—Junior Seau, the 12-time Pro Bowler while playing linebacker for the Chargers, will be inducted into the team's Hall of Fame on Sunday. That it comes against the Broncos is fitting in that the Chargers' lone Super Bowl season of 1994, the year got off to an unpredictable beginning when Seau intercepted a pass from John Elway, in Denver, just as Elway was finishing a comeback. The ball simply slipped from Elway's hand, Seau snatched it and the team held on for 37-34 victory. "I had the misfortune of coaching against him and with here and in Miami," Turner said. "There never been a guy who gave more of himself in terms of competition in helping his team be successful. Obviously he is one of the all-time greats."
—Despite being in the midst of one of their most disappointing seasons in recent memory, nearly the entire Chargers roster turned out Tuesday to participate in the annual blood drive the club helps orchestrate.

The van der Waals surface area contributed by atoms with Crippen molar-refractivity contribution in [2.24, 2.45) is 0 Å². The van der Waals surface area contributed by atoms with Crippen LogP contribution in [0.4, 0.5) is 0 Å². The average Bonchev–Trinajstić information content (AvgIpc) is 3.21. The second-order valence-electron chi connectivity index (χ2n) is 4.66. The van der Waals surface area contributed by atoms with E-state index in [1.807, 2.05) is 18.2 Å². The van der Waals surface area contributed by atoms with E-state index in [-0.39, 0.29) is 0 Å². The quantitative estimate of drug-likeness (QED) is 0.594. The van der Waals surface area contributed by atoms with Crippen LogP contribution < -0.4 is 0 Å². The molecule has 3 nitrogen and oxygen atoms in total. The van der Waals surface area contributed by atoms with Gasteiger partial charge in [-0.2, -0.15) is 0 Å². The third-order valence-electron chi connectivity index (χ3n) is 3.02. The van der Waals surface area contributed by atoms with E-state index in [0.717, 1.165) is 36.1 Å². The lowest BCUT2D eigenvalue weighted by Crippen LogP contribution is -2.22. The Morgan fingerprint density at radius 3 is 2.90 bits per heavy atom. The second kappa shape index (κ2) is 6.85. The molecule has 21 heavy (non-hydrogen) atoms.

—The chance to see the Chargers possibly end their skid and the prospects of watching one of the most polarizing players in NFL history - Tim Tebow - hasn't shown up at the box office. Sunday's game is in jeopardy of being blacked out locally in a TV market which extends into Los Angeles.
BY THE NUMBERS: 4 - The number of games won in 2003 by the Chargers, the last time the team lost five straight games. The Chargers are currently 4-6.
QUOTE TO NOTE:"I probably can't say this much longer, but as rough as it's been, we're still in it." — QB Philip Rivers on finding a silver lining during a five-game skid.
STRATEGY AND PERSONNEL
The Chargers again look for their offensive line depth to reveal itself Sunday.
Rookie Steve Schilling could be plopped into the starting lineup for the second straight week, but in the second different spot.